The solar system received an extraordinary visitor this fall: an object from another solar system, the first such object ever recorded.
It was at first classified as a comet, but its orbit was unlike that of any solar system object. It came into the neighborhood at an angle of 60 degrees from the ecliptic, the plane defined by the earth’s orbit around the sun. Most orbits in the solar system, and all major ones, lie fairly close to the ecliptic. Pluto’s orbit, quite eccentric, is inclined by only 17 degrees.
More, the object’s speed, about 59,000 miles an hour, is well above the sun’s escape velocity. Having shot around the sun (reaching a speed of 196,000 miles an hour at its closest approach, about 26 million miles from the sun), it is now rapidly leaving the solar system, never to return. It whizzed by earth only 19 million miles away. It has been named ‘Oumuamua, the Hawaiian word for “scout.”
Where could it have come from? Almost certainly another stellar system somewhere in the Milky Way. The early days of stellar systems are chaotic (and even later days, just ask the dinosaurs). Many smaller objects get ejected in the process by gravitational interaction with larger objects (much as space probes pick up speed by passing close to a planet such as Jupiter). ‘Oumuamua has in all probability been wandering interstellar space for billions of years, and it will wander for billions more before approaching another star. If it were heading for the nearest star, Proxima Centauri, which it is not, it would take about 50,000 years to reach it. Space is very big and very empty.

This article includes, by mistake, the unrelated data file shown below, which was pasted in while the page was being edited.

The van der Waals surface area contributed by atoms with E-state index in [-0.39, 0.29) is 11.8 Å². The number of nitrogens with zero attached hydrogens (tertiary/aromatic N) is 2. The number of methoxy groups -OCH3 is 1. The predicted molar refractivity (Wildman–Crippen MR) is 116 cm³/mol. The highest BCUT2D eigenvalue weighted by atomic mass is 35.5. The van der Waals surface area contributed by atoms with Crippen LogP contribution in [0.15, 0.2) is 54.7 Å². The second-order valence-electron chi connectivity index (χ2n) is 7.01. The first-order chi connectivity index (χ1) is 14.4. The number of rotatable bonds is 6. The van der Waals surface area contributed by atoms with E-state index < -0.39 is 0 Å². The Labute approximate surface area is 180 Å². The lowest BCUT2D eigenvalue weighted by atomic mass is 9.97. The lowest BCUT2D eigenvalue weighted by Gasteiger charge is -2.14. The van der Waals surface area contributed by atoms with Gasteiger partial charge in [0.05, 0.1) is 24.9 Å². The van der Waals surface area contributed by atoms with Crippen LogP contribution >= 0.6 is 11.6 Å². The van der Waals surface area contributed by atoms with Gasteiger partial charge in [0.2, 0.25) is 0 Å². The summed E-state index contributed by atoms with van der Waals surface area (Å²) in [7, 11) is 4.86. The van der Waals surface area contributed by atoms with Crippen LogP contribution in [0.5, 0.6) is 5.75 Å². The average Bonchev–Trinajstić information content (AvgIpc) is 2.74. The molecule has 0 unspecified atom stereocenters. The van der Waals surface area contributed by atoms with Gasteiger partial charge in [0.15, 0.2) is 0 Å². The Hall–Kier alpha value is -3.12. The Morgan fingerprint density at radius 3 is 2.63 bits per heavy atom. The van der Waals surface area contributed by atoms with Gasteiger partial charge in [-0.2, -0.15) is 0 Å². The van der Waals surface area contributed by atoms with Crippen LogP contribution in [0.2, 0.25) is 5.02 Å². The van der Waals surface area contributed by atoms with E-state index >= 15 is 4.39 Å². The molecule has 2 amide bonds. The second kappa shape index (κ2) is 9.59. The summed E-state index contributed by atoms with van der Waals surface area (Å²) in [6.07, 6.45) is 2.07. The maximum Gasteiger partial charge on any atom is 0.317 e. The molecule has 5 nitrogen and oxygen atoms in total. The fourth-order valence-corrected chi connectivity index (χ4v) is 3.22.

Perhaps the most interesting thing about ‘Oumuamua is its shape. It is about 400 meters long but only about 40 meters wide. In other words, it’s cigar-shaped. Astronomers know of no solar system object that looks like this. It rotates in about eight hours, spinning like a majorette’s baton around its center of gravity.
As this is the first time something like this has ever been detected, astronomers have no idea how frequently an interstellar object pays a visit to the solar system. It might be a few times a century or a few times in a billion years. But with our rapidly increasing observational powers, perhaps we will have an idea soon.
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